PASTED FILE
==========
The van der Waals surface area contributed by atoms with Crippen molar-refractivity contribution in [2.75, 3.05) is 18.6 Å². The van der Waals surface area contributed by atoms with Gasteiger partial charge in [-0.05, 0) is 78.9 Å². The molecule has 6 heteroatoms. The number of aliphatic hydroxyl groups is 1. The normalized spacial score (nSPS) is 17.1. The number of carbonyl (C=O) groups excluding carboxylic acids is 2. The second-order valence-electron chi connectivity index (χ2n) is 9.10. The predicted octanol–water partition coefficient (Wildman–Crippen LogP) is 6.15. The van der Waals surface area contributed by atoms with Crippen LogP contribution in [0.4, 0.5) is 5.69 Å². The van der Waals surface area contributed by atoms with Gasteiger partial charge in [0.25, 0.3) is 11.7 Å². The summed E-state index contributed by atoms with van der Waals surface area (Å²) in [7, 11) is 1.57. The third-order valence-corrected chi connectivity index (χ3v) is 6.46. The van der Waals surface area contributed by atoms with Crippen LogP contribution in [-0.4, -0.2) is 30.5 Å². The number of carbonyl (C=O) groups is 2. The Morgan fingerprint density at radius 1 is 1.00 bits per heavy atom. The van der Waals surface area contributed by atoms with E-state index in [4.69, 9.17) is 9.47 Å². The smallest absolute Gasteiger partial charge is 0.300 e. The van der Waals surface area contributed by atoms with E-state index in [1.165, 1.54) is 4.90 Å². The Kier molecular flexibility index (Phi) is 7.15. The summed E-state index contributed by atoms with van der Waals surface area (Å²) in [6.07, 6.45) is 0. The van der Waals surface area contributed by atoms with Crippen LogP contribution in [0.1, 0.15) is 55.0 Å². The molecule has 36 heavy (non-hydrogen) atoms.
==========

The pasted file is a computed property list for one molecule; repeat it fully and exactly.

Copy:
The van der Waals surface area contributed by atoms with Crippen molar-refractivity contribution in [2.75, 3.05) is 18.6 Å². The van der Waals surface area contributed by atoms with Gasteiger partial charge in [-0.05, 0) is 78.9 Å². The molecule has 6 heteroatoms. The number of aliphatic hydroxyl groups is 1. The normalized spacial score (nSPS) is 17.1. The number of carbonyl (C=O) groups excluding carboxylic acids is 2. The second-order valence-electron chi connectivity index (χ2n) is 9.10. The predicted octanol–water partition coefficient (Wildman–Crippen LogP) is 6.15. The van der Waals surface area contributed by atoms with Crippen LogP contribution in [0.4, 0.5) is 5.69 Å². The van der Waals surface area contributed by atoms with Gasteiger partial charge in [0.25, 0.3) is 11.7 Å². The summed E-state index contributed by atoms with van der Waals surface area (Å²) in [7, 11) is 1.57. The third-order valence-corrected chi connectivity index (χ3v) is 6.46. The van der Waals surface area contributed by atoms with Crippen LogP contribution in [-0.4, -0.2) is 30.5 Å². The number of carbonyl (C=O) groups is 2. The Morgan fingerprint density at radius 1 is 1.00 bits per heavy atom. The van der Waals surface area contributed by atoms with E-state index in [4.69, 9.17) is 9.47 Å². The smallest absolute Gasteiger partial charge is 0.300 e. The van der Waals surface area contributed by atoms with E-state index in [1.165, 1.54) is 4.90 Å². The Kier molecular flexibility index (Phi) is 7.15. The summed E-state index contributed by atoms with van der Waals surface area (Å²) in [6.07, 6.45) is 0. The van der Waals surface area contributed by atoms with Crippen LogP contribution in [0.1, 0.15) is 55.0 Å². The molecule has 36 heavy (non-hydrogen) atoms.